Security in schools – what is privacy by design?

Posted June 25th, 2018 by Alessandra Atria

Students in a classThe General Data Protection Regulation (GDPR) deadline has now come and gone. A day fixed in the diaries of organisations around the globe, its implementation means that from now on, any educational institution that experiences a data breach could find themselves answering difficult questions from the Information Commissioner’s Office that may result in fines, or at the very least reputational damage. Achieving and maintaining compliance is therefore of vital importance.

Deploying a ‘privacy by design’ approach to all projects, from building new IT systems for storing or accessing personal data, through to developing privacy policy or strategies, will be key to ensuring compliance. Rapid technological developments have made this a more difficult task, as new systems that allow us to better protect educational facilities and the people within them also generate vast amounts of data, which have value both to the data subject and malicious parties who may attempt to steal it. It’s more important than ever to ensure robust data protection is in place.

Why is privacy by design so important?

Privacy by design is a mindset the education sector must embrace, particularly because as we pointed out in a recent survey of education professionals, data breaches are on the rise. This approach entails reviewing and assessing the impact and associated risks of all processes that include Personally Identifiable Information (PII), helping recognise and respond to any vulnerabilities.

Schools, colleges and universities must change their mindset regarding data protection. It’s important not to make rash decisions about halting certain activities that may now be deemed a risk, such as taking student’s work home to mark. Instead, this process must be reviewed in more depth. What are the risks involved? How can it be ensured that essential activities are carried out in a secure manner? The answer could be storing data on encrypted devices, and not leaving these devices unattended when taken out of the workplace. Once a privacy policy has been put in place, it should then be documented.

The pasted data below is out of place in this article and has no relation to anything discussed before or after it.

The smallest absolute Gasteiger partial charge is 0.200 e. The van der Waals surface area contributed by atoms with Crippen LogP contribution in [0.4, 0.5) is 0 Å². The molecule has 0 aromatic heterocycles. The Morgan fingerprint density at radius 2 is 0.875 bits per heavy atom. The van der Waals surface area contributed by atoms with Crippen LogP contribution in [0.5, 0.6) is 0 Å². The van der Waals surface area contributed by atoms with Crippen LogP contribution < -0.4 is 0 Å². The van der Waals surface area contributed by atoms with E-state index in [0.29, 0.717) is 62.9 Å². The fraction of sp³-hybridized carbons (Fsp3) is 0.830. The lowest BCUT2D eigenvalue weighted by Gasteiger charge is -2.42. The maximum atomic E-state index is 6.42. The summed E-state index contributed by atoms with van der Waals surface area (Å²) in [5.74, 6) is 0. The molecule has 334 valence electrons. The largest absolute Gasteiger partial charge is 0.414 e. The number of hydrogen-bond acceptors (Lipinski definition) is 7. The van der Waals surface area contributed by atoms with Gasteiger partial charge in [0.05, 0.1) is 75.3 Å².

Progress is being made

The good news is that many educational establishments have already embraced this mindset. As highlighted in NW Security Group’s recent whitepaper, 43% of respondents already ensure technology, processes and policies are created with privacy by design in mind. Furthermore, 65% have a designated employee or outsourced service capable of conducting a Data Protection Impact Analysis (DPIA). This is an integral procedure that helps identify and minimise risks and should not be overlooked.

These are positive steps, but there is more work to be done, as our survey also found that 70% of respondents didn’t think they could effectively evidence privacy by design if they fell victim to breach. This is an issue not only identified by our whitepaper. While conducting Organisational Compliance Assessments (OCAs), NW Security Group found that although many establishments believed best practice processes and policies were in place, there was nothing to evidence this.

Documentation is critical to privacy by design, and therefore GDPR compliance. Even if the correct policies are in place, if these are not documented, an educational facility will be deemed non-compliant. With the GDPR now law, educational establishments must be seen to be putting data protection measures in place. This starts with awareness training; it is crucial all staff have a good understanding of their obligations and recommended best practice.

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